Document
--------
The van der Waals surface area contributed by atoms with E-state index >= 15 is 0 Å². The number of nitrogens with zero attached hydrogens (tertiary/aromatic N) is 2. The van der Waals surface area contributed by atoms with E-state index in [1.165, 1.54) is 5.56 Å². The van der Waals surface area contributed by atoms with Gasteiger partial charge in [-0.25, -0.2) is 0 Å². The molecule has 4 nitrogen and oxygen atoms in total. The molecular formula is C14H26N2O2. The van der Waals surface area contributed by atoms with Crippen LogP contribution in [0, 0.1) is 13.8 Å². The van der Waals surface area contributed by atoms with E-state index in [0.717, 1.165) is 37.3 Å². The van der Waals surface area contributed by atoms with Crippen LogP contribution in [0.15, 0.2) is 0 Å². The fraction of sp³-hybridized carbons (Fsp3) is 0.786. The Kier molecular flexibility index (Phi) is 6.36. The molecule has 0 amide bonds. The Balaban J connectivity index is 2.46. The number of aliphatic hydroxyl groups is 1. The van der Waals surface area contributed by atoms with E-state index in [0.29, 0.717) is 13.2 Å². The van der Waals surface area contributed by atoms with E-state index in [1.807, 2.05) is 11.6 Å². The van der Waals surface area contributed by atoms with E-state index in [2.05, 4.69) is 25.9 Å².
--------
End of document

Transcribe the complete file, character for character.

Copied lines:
The van der Waals surface area contributed by atoms with E-state index >= 15 is 0 Å². The number of nitrogens with zero attached hydrogens (tertiary/aromatic N) is 2. The van der Waals surface area contributed by atoms with E-state index in [1.165, 1.54) is 5.56 Å². The van der Waals surface area contributed by atoms with Gasteiger partial charge in [-0.25, -0.2) is 0 Å². The molecule has 4 nitrogen and oxygen atoms in total. The molecular formula is C14H26N2O2. The van der Waals surface area contributed by atoms with Crippen LogP contribution in [0, 0.1) is 13.8 Å². The van der Waals surface area contributed by atoms with E-state index in [0.717, 1.165) is 37.3 Å². The van der Waals surface area contributed by atoms with Crippen LogP contribution in [0.15, 0.2) is 0 Å². The fraction of sp³-hybridized carbons (Fsp3) is 0.786. The Kier molecular flexibility index (Phi) is 6.36. The molecule has 0 amide bonds. The Balaban J connectivity index is 2.46. The number of aliphatic hydroxyl groups is 1. The van der Waals surface area contributed by atoms with E-state index in [0.29, 0.717) is 13.2 Å². The van der Waals surface area contributed by atoms with E-state index in [1.807, 2.05) is 11.6 Å². The van der Waals surface area contributed by atoms with E-state index in [2.05, 4.69) is 25.9 Å².